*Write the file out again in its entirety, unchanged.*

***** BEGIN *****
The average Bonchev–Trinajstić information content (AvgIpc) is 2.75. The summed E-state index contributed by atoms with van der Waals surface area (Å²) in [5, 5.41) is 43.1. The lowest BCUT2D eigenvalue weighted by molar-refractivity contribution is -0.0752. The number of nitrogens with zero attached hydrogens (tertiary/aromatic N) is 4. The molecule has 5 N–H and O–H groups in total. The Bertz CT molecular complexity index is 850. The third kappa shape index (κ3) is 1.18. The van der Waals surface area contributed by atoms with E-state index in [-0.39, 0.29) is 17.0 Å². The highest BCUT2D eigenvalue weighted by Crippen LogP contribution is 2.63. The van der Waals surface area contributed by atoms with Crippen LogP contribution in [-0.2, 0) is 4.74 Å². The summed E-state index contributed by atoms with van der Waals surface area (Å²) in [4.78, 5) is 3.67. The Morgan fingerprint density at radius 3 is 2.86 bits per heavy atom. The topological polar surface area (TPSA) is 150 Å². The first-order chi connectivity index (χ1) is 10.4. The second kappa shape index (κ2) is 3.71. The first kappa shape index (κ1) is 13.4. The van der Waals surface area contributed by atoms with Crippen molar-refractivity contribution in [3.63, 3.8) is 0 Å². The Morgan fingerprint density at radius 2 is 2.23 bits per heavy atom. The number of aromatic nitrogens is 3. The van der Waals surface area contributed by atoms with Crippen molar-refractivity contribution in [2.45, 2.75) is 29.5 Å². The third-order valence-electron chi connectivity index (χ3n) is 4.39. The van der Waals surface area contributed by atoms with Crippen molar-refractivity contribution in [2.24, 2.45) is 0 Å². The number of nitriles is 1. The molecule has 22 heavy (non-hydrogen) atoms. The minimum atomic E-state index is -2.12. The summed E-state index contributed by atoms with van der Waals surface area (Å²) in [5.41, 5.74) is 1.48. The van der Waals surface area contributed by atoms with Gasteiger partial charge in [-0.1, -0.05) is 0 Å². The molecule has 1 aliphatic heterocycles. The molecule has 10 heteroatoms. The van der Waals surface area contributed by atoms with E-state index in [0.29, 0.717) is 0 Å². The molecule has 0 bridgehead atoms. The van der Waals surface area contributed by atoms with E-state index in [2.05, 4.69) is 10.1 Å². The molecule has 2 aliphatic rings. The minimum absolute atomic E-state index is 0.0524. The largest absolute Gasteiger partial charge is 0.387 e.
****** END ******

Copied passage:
The average Bonchev–Trinajstić information content (AvgIpc) is 2.75. The summed E-state index contributed by atoms with van der Waals surface area (Å²) in [5, 5.41) is 43.1. The lowest BCUT2D eigenvalue weighted by molar-refractivity contribution is -0.0752. The number of nitrogens with zero attached hydrogens (tertiary/aromatic N) is 4. The molecule has 5 N–H and O–H groups in total. The Bertz CT molecular complexity index is 850. The third kappa shape index (κ3) is 1.18. The van der Waals surface area contributed by atoms with E-state index in [-0.39, 0.29) is 17.0 Å². The highest BCUT2D eigenvalue weighted by Crippen LogP contribution is 2.63. The van der Waals surface area contributed by atoms with Crippen LogP contribution in [-0.2, 0) is 4.74 Å². The summed E-state index contributed by atoms with van der Waals surface area (Å²) in [4.78, 5) is 3.67. The Morgan fingerprint density at radius 3 is 2.86 bits per heavy atom. The topological polar surface area (TPSA) is 150 Å². The first-order chi connectivity index (χ1) is 10.4. The second kappa shape index (κ2) is 3.71. The first kappa shape index (κ1) is 13.4. The van der Waals surface area contributed by atoms with Crippen molar-refractivity contribution in [3.63, 3.8) is 0 Å². The Morgan fingerprint density at radius 2 is 2.23 bits per heavy atom. The number of aromatic nitrogens is 3. The van der Waals surface area contributed by atoms with Crippen molar-refractivity contribution in [2.45, 2.75) is 29.5 Å². The third-order valence-electron chi connectivity index (χ3n) is 4.39. The van der Waals surface area contributed by atoms with Crippen molar-refractivity contribution in [2.24, 2.45) is 0 Å². The number of nitriles is 1. The molecule has 22 heavy (non-hydrogen) atoms. The minimum atomic E-state index is -2.12. The summed E-state index contributed by atoms with van der Waals surface area (Å²) in [5.41, 5.74) is 1.48. The van der Waals surface area contributed by atoms with Gasteiger partial charge in [-0.1, -0.05) is 0 Å². The molecule has 1 aliphatic heterocycles. The molecule has 10 heteroatoms. The van der Waals surface area contributed by atoms with E-state index in [0.29, 0.717) is 0 Å². The molecule has 0 bridgehead atoms. The van der Waals surface area contributed by atoms with E-state index in [2.05, 4.69) is 10.1 Å². The molecule has 2 aliphatic rings. The minimum absolute atomic E-state index is 0.0524. The largest absolute Gasteiger partial charge is 0.387 e.